Telefonica has lifted the lid on its new security portfolio, starting with an app called Latch that lets users 'switch off' their online accounts, and round-the-clock monitoring from its team of in-house hackers.
Telefonica's recently launched security and penetration testing company, Eleven Paths, has released its first security product, Latch, which is available for Android, iOS and Windows Phone.
One of the ideas behind Latch is to tackle problems associated with lost and stolen passwords. The app lets the user choose when to "turn off" access to password authentication systems for things like email, bank accounts and social networks when they're not using them.
So, if their credentials have been stolen, Latch should prevent the hacker who's taken them from logging in. As Eleven Paths notes, the app doesn't replace passwords but reduces the time an attacker can take advantage of a compromised password.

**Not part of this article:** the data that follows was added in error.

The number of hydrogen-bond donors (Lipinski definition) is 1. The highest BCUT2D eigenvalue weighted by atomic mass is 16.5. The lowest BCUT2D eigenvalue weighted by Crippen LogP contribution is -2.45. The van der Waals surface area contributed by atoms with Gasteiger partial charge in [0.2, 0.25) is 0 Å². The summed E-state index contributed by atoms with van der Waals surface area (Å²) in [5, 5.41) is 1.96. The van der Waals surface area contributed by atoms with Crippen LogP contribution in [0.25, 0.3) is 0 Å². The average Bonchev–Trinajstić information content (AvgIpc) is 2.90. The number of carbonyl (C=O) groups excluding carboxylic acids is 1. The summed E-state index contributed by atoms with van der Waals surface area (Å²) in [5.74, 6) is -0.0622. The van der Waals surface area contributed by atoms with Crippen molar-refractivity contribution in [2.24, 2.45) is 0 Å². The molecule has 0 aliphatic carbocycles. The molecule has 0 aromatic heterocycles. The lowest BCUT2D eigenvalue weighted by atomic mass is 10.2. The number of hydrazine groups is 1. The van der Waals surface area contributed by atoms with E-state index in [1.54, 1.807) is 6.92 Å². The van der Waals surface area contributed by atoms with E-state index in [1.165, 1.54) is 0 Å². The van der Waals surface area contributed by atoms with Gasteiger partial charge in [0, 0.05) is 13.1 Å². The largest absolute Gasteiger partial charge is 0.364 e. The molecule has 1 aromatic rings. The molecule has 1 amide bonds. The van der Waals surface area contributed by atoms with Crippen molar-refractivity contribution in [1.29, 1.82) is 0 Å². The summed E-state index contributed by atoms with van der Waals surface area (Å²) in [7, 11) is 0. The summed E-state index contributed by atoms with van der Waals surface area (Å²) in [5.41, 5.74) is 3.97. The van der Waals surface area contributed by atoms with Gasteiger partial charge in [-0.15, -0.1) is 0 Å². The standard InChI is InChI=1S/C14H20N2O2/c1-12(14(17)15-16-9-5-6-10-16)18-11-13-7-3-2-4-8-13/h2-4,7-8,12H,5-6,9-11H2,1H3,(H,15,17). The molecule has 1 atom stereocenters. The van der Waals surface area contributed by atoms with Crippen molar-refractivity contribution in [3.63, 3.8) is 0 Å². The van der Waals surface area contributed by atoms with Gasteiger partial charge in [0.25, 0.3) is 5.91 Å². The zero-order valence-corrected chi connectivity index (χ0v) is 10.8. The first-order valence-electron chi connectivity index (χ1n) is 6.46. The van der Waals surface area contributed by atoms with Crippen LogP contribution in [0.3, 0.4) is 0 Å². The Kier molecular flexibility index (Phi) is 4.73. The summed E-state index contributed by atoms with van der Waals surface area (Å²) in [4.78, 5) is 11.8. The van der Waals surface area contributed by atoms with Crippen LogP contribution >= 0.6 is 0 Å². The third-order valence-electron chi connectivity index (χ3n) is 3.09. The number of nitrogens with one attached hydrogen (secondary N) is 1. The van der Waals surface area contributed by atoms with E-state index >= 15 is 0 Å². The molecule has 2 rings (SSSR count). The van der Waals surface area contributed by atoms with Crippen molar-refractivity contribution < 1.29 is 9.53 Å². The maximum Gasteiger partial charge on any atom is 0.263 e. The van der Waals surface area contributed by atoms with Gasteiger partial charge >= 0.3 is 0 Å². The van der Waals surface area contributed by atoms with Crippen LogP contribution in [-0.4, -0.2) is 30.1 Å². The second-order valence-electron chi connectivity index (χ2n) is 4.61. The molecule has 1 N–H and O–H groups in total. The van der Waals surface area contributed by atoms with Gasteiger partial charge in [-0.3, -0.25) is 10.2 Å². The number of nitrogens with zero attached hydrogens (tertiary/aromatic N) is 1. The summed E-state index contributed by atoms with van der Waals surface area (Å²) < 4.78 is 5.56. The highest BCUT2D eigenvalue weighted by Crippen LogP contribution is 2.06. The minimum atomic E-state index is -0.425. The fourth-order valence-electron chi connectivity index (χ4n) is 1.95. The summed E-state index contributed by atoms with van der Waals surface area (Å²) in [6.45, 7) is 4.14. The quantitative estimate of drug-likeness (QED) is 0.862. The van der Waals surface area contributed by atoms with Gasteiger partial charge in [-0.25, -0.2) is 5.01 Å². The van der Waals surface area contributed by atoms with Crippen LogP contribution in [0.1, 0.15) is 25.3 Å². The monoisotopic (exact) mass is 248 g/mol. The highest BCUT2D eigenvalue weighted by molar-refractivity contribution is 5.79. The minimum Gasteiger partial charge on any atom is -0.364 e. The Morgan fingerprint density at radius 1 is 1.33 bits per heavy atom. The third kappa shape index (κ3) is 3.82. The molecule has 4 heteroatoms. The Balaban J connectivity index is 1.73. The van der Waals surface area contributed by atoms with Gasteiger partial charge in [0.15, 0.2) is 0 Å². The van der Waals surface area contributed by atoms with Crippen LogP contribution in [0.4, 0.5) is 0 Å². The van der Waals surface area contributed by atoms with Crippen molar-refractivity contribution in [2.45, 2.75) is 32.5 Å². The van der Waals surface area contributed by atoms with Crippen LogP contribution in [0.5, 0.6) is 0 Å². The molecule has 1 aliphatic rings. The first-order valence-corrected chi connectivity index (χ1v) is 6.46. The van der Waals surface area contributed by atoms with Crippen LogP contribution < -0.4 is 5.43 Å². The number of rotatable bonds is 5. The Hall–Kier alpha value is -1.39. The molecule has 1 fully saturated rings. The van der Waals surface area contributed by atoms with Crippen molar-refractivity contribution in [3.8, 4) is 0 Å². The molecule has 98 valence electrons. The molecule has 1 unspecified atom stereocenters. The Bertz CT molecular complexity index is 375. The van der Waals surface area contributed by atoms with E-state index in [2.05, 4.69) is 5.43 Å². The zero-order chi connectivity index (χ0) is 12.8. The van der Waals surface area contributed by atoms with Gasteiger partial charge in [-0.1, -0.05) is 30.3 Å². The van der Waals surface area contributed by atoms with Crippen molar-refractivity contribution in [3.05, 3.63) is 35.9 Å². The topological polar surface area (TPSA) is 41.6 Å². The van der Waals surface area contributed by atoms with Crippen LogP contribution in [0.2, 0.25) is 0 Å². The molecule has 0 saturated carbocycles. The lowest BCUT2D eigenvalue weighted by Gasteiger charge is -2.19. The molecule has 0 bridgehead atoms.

Users can also lock different services, so in a banking context that could include locking transfers or credit card purchases, or for online accounts, locking down configuration changes. The app can also generate one-time passwords as a second authentication factor, and set automated lockdown periods between certain hours of the night.
To use Latch, the user would have to install the Latch app and pair it with a compatible service. Once that's done, control over access to the service is handled via a token shared between the app and the service itself.
The catch at the moment is that Latch has currently only been integrated with a few internal services at Telefonica Group. However, Telefonica says it is in discussions with a range of international companies to integrate Latch with their services, and has released SDKs for major programming languages and plugins for WordPress, Joomla and .NET logins.
Telefonica also launched a new online intelligence service, hoping to tap corporate demand for offensive security capabilities.
According to Telefonica, the service is run by "a team of experts in hacking, fraud, criminology and online communities". The white-hats will scan public sources and underground forums for threats as well as internal networks where given permission.
Telefonica will look at reputation and protecting brands from unauthorised use, hijacked domains, offensive content and identity theft. It's also focusing on document leaks, activism, online hacktivism, and DDoS attacks.
The telco also launched its automated penetration-testing tool Faast and Metashield, a tool aimed at preventing sensitive information leaks.